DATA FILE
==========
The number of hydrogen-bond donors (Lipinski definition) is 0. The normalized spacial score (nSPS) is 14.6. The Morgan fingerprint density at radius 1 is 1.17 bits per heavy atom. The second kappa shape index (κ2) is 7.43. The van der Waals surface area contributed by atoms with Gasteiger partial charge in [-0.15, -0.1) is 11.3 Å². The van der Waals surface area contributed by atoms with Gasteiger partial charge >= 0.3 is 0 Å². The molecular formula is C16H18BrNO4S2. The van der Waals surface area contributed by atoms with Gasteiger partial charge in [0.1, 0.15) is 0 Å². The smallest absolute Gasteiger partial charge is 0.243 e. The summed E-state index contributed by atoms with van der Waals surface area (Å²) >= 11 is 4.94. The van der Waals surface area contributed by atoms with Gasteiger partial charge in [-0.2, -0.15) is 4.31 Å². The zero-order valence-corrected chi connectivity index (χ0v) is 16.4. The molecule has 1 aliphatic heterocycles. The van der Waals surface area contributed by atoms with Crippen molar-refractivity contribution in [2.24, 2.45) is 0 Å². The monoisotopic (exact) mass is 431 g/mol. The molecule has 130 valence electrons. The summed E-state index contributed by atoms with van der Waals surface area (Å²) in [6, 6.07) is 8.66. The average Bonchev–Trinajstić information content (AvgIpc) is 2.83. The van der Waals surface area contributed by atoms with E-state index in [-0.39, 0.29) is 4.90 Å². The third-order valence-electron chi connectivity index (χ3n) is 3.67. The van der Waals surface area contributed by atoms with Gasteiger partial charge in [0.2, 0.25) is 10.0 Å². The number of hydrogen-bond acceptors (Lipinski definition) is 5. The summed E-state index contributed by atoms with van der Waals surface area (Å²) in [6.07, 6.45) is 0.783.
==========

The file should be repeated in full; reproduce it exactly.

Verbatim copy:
The number of hydrogen-bond donors (Lipinski definition) is 0. The normalized spacial score (nSPS) is 14.6. The Morgan fingerprint density at radius 1 is 1.17 bits per heavy atom. The second kappa shape index (κ2) is 7.43. The van der Waals surface area contributed by atoms with Gasteiger partial charge in [-0.15, -0.1) is 11.3 Å². The van der Waals surface area contributed by atoms with Gasteiger partial charge >= 0.3 is 0 Å². The molecular formula is C16H18BrNO4S2. The van der Waals surface area contributed by atoms with Gasteiger partial charge in [0.1, 0.15) is 0 Å². The smallest absolute Gasteiger partial charge is 0.243 e. The summed E-state index contributed by atoms with van der Waals surface area (Å²) >= 11 is 4.94. The van der Waals surface area contributed by atoms with Gasteiger partial charge in [-0.2, -0.15) is 4.31 Å². The zero-order valence-corrected chi connectivity index (χ0v) is 16.4. The molecule has 1 aliphatic heterocycles. The van der Waals surface area contributed by atoms with Crippen molar-refractivity contribution in [2.24, 2.45) is 0 Å². The monoisotopic (exact) mass is 431 g/mol. The molecule has 130 valence electrons. The summed E-state index contributed by atoms with van der Waals surface area (Å²) in [6, 6.07) is 8.66. The average Bonchev–Trinajstić information content (AvgIpc) is 2.83. The van der Waals surface area contributed by atoms with E-state index in [-0.39, 0.29) is 4.90 Å². The third-order valence-electron chi connectivity index (χ3n) is 3.67. The van der Waals surface area contributed by atoms with Gasteiger partial charge in [0.2, 0.25) is 10.0 Å². The number of hydrogen-bond acceptors (Lipinski definition) is 5. The summed E-state index contributed by atoms with van der Waals surface area (Å²) in [6.07, 6.45) is 0.783.